Thank you so much for sharing that info on Lana. And, yes, you truly made the right decision at the right time. I can't believe how big some of those tumors were. Casper's biggest one (right now) is 3 cm in diameter. He has a few other that are 1.7 cm in diameter. Did Lana's voice and bark ever sound "raspy"? Casper is hacking and very occasionally a gag happens, but when he plays or runs around in the yard, his breathing sounds raspy. He hasn't barked in about 2 weeks but I think that is probably raspy too. Today is took is 2nd round of Palladia. Friday is got his first. He did fine that day but on Saturday he was pretty out of it. He ate, pooped, peed, took a very short walk but mostly wanted to rest. I could tell he didn't feel good but he was still engaged. On Sunday he was coming around and getting back to himself. He and Wynnie played in the yard a little too. I removed some of his supplements from his diet (just keeping I4P, fish oil, and Arte). Today I gave him his next dose with some hesitation, but I have to give it a try. So, far he is fine.

 

He is on Omeprazole (sp), and Sucralfate/Carafate. I make a "slurry" in a syringe and give it to him orally. It is suppose to coat his stomach. I give it every 12 hours, even on off day of the Palladia.

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Kim, I don't recall Lana sounding raspy, but then again she rarely barked or talked, so it's hard to know. Also, the last month or so she didn't want to go into the yard (she only wanted to go on walks with me), so she wasn't running around much. After she'd had the dry cough for some time she did start gagging and/or swallowing after coughing. Then on Christmas we saw her cough blood onto her bed. She may have been coughing up blood before then but swallowing it right away; I don't know.

 

Did Casper have diarrhea after his first Palladia? If not, that's a good sign. Lana had bad diarrhea after each dose. Keep an eye on Casper's stools. You especially want to be on the lookout for blood (or digested blood, which makes the stools look tarry). The omeprazole and sucralfate should help protect his GI tract. Did your oncologist tell you to do anything different with the dosing of Casper's NSAID? Ours had said to only give the NSAID on non-Palladia days, since NSAIDs are also hard on the GI system. (Gabapentin should be okay.)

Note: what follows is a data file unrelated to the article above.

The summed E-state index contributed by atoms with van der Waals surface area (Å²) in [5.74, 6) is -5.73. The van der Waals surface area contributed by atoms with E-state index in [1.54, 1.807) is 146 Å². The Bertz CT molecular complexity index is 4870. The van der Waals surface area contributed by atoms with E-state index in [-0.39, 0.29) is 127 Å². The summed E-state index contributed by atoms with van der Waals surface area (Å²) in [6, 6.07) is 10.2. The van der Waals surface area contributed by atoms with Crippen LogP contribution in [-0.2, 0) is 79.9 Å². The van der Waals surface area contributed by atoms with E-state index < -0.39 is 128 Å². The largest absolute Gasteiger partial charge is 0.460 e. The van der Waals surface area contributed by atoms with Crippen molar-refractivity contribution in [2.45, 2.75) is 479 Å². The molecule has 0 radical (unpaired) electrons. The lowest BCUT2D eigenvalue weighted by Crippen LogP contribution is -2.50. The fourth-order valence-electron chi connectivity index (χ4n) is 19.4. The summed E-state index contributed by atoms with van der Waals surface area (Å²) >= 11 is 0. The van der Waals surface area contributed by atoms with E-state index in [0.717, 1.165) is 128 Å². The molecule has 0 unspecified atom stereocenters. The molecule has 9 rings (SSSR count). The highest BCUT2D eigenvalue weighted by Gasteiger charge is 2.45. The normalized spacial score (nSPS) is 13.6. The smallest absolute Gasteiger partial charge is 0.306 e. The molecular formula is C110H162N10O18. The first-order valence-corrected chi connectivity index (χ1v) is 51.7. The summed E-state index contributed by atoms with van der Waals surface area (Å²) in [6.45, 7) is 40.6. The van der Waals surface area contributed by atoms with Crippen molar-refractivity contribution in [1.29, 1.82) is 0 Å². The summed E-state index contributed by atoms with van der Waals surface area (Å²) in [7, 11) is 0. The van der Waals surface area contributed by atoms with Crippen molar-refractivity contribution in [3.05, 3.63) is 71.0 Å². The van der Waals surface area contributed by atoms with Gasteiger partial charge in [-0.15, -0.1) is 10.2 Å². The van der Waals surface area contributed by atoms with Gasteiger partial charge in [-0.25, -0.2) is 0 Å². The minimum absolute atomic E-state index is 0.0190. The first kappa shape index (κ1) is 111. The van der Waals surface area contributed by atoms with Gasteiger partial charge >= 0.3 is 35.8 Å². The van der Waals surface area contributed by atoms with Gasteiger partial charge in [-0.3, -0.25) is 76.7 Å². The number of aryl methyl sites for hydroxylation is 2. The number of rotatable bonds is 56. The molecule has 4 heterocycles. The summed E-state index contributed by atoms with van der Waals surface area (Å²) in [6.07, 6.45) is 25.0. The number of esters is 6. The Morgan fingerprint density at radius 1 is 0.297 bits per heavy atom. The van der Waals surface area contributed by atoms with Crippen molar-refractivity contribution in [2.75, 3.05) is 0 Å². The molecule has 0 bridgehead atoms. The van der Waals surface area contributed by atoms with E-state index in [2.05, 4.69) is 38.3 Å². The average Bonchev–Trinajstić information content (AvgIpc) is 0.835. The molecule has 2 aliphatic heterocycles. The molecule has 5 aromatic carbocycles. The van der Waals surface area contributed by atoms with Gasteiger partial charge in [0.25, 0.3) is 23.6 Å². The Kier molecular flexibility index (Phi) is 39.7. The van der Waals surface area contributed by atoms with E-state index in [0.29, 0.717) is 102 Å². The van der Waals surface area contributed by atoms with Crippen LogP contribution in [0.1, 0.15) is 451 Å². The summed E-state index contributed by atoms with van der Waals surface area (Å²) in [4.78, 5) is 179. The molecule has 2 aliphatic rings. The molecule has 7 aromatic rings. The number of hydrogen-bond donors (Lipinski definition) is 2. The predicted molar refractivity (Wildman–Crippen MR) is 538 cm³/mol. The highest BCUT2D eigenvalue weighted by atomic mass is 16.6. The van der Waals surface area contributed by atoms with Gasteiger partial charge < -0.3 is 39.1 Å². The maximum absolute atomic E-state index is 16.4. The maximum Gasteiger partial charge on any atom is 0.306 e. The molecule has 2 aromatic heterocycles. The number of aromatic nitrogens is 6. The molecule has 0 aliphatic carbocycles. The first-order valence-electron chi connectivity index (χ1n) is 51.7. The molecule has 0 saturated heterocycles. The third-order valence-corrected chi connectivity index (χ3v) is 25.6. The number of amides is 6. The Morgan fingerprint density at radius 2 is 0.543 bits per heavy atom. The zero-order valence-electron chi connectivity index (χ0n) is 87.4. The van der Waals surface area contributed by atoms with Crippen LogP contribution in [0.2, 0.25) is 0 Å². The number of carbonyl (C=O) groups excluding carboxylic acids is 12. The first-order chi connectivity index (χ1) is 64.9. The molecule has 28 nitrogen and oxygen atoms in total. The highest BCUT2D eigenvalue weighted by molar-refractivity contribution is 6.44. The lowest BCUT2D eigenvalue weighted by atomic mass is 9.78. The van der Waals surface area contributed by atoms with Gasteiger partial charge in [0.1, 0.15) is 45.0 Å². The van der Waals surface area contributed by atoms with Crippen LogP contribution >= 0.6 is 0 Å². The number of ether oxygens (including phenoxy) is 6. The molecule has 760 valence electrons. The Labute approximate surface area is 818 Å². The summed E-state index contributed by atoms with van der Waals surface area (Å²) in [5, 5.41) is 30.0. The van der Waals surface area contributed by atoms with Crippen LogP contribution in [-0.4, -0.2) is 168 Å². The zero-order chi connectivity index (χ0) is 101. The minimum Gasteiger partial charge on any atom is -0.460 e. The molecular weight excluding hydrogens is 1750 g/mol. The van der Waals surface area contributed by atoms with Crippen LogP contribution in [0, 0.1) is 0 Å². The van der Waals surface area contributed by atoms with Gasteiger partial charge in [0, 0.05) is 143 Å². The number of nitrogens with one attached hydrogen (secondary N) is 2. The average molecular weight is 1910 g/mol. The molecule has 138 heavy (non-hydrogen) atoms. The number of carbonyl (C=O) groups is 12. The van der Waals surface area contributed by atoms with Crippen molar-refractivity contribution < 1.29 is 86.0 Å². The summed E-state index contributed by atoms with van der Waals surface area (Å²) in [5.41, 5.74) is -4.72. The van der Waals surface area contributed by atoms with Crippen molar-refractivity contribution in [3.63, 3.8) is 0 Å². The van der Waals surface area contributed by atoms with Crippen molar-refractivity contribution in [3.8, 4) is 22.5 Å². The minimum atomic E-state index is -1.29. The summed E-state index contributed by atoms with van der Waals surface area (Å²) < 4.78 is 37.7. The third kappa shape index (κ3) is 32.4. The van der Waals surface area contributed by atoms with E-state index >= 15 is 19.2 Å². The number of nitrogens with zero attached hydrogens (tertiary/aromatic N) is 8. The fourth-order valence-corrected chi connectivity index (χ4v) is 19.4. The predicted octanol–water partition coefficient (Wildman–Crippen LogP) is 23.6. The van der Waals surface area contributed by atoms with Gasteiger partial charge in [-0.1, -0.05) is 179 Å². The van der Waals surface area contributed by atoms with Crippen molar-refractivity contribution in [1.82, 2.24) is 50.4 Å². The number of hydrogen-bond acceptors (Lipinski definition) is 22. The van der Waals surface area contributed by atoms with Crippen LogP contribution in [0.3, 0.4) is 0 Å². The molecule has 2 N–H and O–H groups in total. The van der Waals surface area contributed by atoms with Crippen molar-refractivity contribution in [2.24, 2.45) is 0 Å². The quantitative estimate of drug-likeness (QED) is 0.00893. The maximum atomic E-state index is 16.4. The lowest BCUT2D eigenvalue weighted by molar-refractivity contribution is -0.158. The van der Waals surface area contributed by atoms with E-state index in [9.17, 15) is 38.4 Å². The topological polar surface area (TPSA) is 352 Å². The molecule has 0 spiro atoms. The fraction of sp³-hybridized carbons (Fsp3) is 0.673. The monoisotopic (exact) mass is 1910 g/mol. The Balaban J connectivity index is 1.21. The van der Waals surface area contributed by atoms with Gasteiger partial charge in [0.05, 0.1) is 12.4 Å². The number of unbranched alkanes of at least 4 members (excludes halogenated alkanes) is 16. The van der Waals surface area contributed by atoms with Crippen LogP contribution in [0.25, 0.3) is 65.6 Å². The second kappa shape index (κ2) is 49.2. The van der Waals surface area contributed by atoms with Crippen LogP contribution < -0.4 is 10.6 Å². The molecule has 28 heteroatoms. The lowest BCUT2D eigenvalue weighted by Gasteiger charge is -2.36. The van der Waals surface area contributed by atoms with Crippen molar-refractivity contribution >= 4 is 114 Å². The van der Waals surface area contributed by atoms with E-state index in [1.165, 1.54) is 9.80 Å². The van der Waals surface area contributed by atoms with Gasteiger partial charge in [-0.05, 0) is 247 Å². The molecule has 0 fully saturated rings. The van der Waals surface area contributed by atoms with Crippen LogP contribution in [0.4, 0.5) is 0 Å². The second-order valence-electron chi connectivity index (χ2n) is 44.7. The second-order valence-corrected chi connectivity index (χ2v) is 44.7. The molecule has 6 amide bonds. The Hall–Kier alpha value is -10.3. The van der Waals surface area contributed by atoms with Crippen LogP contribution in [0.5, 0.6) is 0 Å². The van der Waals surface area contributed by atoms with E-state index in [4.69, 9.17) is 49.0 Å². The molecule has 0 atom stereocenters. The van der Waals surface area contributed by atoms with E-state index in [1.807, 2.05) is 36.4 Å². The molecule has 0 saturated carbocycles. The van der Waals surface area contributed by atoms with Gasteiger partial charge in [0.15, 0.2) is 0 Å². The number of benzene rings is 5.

If you think the Palladia is making Casper too sick—or you notice GI problems—your oncologist can adjust the dose. Unfortunately Lana couldn't tolerate even the lower dose, but it's apparently an option for some. Also, some people do MWF dosing instead of every other day just to give the body an extra day to recover over the weekend.

 

One more thing—you might ask your oncologist about mixing in some EN or I/D kibble to help with GI upset. Also, you might ask about a probiotic. The one Lana liked best was Prostora; it's expensive, but she'd eat it like it was candy!

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Guest fastcasper

Super helpful information! I think we are mostly at the hacking phase (or kind of like clearing the throat). Casper is pretty verbal when I come home. He barks and barks! His hacking/gaging is non productive so far.

His stool is pretty good but I have him on Metronidazole as a preventive measure. His stool is soft but formed. #2 and #3 of the day is a little more soft but not running at all. It also is a med. brown color. They did tell me to look for blood in the stool.

Doctor took Casper off Deramaxx and after two days I think Casper was moving more stiffly. Over the weekend I gave him 25 mg at night and I think it helped. I may take your suggestion and do it on non Palladia days. He does very well on Deramaxx.

 

Casper is on 80 mg right now. Doc said that is slightly lower than normal for his weight. He wanted to see how that went.

I give Casper some plain yogurt to help with probiotics. He likes the yogurt.

 

Thank you Victor!

 

Kim and Casper